Stalking and Harrassment
New publicity poster released December 2022 – click here
If you are worried that you are being stalked or harassed, it is important to get help. You can call the Sheffield Domestic Abuse Helpline on 0808 808 2211; they will take your worries seriously. Don’t pretend that it isn’t happening or hope it will go away.
It is hard to give an exact definition of stalking because stalkers will often use multiple and differing methods to harass their victims. Stalking can consist of a range of types of behaviour such as regularly sending flowers or gifts, making unwanted or malicious comments, damaging property and physical or sexual assault. If the behaviour is persistent and unwanted, causing you fear, or anxiety then it is stalking and you should not have to live with it.
Changes to the law
In November 2012, two specific criminal offences of ‘stalking’ and ‘stalking involving fear of violence or serious alarm or distress’ came into force in England and Wales, along with additional related police search powers.
Does it still count as stalking if it’s someone I know?
When many people hear the word stalking they still think of a stranger lurking in the shadows or a delusional fan following a celebrity. Whilst these cover some stalking scenarios they are by no means the majority. Just because you know or knew the stalker does not mean that the situation is your fault – it is still stalking and it is wrong.
Am I at risk?
Psychologists specialising in the field of stalking have developed a stalking risk checklist. It may be useful, that if you decide to report what has been happening to the police, you take the completed checklist with you and show it to a police officer. Follow this link to the checklist:
Am I overreacting?
No. If you feel scared, worried or angered by the behaviour then you should not have to put up with it. Some people you talk to or turn to for support may lack the knowledge or understanding of how stalking can negatively impact on every aspect of your life, however that does not mean that you are overreacting.
Who can be a victim of stalking?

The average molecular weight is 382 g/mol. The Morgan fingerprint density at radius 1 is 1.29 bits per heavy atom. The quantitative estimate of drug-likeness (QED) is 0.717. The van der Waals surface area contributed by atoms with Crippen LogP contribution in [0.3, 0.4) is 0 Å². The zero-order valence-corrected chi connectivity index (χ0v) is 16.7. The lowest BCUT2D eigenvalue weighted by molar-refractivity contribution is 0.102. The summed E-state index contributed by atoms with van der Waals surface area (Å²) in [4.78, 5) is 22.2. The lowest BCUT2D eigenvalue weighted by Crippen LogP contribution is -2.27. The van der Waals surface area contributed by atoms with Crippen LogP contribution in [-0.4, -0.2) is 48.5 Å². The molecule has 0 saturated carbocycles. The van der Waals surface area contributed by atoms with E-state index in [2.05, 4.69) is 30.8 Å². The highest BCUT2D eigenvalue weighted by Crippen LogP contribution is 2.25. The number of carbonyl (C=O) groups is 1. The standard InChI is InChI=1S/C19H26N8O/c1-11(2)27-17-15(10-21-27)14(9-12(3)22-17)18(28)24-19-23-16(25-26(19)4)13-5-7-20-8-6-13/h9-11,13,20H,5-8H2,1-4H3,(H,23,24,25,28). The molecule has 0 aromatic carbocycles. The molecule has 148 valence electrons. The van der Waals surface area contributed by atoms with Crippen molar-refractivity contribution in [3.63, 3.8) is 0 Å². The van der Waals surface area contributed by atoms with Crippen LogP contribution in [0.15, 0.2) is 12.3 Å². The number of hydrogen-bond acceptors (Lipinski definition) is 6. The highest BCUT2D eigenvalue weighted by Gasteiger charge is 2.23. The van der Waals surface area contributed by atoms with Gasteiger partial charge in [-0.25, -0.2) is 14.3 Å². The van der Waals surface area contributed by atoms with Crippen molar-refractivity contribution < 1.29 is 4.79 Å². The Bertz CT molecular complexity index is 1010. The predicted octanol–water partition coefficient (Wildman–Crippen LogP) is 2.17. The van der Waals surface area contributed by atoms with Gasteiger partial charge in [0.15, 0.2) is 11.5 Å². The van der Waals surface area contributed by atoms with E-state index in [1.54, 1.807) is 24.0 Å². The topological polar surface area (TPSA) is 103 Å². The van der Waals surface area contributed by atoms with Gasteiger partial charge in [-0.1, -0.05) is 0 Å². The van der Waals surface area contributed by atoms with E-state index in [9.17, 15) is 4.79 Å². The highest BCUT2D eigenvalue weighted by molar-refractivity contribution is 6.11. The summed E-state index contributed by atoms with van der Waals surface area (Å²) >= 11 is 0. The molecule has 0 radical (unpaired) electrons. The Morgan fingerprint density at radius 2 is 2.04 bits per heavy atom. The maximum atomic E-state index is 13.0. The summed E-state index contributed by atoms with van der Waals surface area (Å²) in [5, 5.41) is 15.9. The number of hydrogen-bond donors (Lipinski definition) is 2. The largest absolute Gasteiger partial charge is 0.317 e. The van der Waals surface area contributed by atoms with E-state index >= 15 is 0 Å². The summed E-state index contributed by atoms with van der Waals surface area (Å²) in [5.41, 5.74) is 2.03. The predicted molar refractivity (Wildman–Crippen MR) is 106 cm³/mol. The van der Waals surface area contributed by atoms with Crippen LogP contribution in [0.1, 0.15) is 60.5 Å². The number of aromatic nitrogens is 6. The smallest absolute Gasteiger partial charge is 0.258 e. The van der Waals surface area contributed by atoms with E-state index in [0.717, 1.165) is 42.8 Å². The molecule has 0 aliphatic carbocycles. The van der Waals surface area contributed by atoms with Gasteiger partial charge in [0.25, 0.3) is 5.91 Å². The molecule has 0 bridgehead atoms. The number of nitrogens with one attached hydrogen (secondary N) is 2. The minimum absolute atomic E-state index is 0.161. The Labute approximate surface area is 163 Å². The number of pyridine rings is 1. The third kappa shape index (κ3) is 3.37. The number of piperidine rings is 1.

Anyone can become a victim of stalking.
How long does stalking last?
There is no definite answer to this question.
Can stalking without violence still be damaging?
Yes. The absence of violence in a stalking case doesn’t mean the victim is unaffected. Stalking can cause severe psychological distress to a victim. Depression, anxiety, sleep disturbance, paranoia, agoraphobia and post-traumatic stress disorder are all common side effects of stalking.
What should I do if I think I may be a stalking victim?
Trust your instincts, if someone is making you feel scared or intimidated do not ignore these feelings, research indicates early intervention in a stalking case can stop it. If it is safe to do so and does not put you at greater risk, tell your stalker once clearly and firmly that you no longer wish to have any contact with them try not to engage with or meet them again, even if it is to tell them to leave you alone.
How can I get further advice or information?
You can also contact Paladin – the National Stalking Advocacy Service CIC, for further advice and information on 020 7840 8960 or email them at email@example.com or visit their website at http://paladinservice.co.uk/. Paladin assists high risk victims of stalking throughout England and Wales
In addition, Sheffield Hallam and University of Sheffield Student Listening Service Nightline is available for any students. For further details please see https://www.sheffieldnightline.co.uk/